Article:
Negotiations with the governor’s office have largely centered on social equity of late, and Rojas said the policy is about “ensuring that entrance of the marketplace is able to be accessed by communities and individuals who live in the communities who have been most impacted by the war on drugs.”
Meanwhile, the governor said recently that he and legislative leaders are having “good, strong negotiations,” and there’s “broad agreement” on policies concerning public health and safety. There’s “growing agreement” with respect to using marijuana tax revenue to reinvest in communities disproportionately harmed by prohibition.
If a legalization measure isn’t enacted this year, Lamont said last month that the issue could ultimately go before voters.
“Marijuana is sort of interesting to me. When it goes to a vote of the people through some sort of a referendum, it passes overwhelmingly. When it goes through a legislature and a lot of telephone calls are made, it’s slim or doesn’t pass,” the governor said. “We’re trying to do it through the legislature. Folks are elected to make a decision, and we’ll see where it goes. If it doesn’t, we’ll probably end up in a referendum.”
Ritter similarly said last year that if the legislature isn’t able to pass a legalization bill, he will move to put a question on the state’s 2022 ballot that would leave the matter to voters.
According to recent polling, if legalization did go before voters, it would pass.
Sixty-four percent of residents in the state favor legalizing cannabis for adult use, a survey from Sacred Heart University that was released last week found.
A competing legalization measure from Rep. Robyn Porter (D), which is favored by many legalization advocates for its focus on social equity, was approved in the Labor and Public Employees Committee in March.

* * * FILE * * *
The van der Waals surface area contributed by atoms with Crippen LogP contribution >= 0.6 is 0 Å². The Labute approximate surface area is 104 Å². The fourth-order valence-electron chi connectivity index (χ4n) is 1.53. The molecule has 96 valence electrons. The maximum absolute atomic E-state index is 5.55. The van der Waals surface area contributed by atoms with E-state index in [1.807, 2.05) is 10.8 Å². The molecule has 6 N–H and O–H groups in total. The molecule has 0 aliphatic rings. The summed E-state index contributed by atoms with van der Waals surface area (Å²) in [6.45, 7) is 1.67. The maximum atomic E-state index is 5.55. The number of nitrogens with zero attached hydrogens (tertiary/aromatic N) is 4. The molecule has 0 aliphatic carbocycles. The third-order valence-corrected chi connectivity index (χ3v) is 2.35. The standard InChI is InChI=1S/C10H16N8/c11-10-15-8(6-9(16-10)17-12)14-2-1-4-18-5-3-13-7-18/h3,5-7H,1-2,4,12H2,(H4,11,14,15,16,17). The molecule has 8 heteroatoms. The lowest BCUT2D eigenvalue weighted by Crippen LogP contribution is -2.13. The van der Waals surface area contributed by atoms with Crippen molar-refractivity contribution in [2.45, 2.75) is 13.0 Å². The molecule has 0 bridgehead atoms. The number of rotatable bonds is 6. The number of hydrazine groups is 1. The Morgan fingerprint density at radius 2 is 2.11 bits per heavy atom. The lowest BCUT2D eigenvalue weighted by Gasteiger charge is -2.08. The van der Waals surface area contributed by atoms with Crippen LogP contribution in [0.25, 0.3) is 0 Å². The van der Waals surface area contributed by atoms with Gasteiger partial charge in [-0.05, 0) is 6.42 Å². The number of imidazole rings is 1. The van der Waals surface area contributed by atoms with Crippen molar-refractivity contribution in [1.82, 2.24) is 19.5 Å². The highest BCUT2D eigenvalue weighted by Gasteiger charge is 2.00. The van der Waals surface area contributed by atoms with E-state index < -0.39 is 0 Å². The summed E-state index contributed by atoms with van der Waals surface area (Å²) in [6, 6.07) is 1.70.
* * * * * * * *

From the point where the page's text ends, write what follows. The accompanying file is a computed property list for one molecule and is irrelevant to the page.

Lamont, who convened an informal work group in recent months to make recommendations on the policy change, initially described his legalization plan as a “comprehensive framework for the cultivation, manufacture, sale, possession, use, and taxation of cannabis that prioritizes public health, public safety, and social justice.”
But while advocates have strongly criticized the governor’s plan as inadequate when it comes to equity provisions, Ritter said in March that “optimism abounds” as lawmakers work to merge proposals into a final legalization bill.
Rojas also said that “in principle, equity is important to both the administration and the legislature, and we’re going to work through those details.”
To that end, the majority leader said that working groups have been formed in the Democratic caucuses of the legislature to go through the governor’s proposal and the committee-approved reform bill.
In February, a Lamont administration official stressed during a hearing in the House Judiciary Committee that Lamont’s proposal it is “not a final bill,” and they want activists “at the table” to further inform the legislation.
The legislature has considered legalization proposals on several occasions in recent years, including a bill that Democrats introduced last year on the governor’s behalf. Those bills stalled, however.
Lamont reiterated his support for legalizing marijuana during his annual State of the State address in January, stating that he would be working with the legislature to advance the reform this session.
The governor has compared the need for regional coordination on marijuana policy to the coronavirus response, stating that officials have “got to think regionally when it comes to how we deal with the pandemic—and I think we have to think regionally when it comes to marijuana, as well.”
He also said that legalization in Connecticut could potentially reduce the spread of COVID-19 by limiting out-of-state trips to purchase legal cannabis in neighboring states such as Massachusetts and New Jersey.
Photo courtesy of Mike Latimer.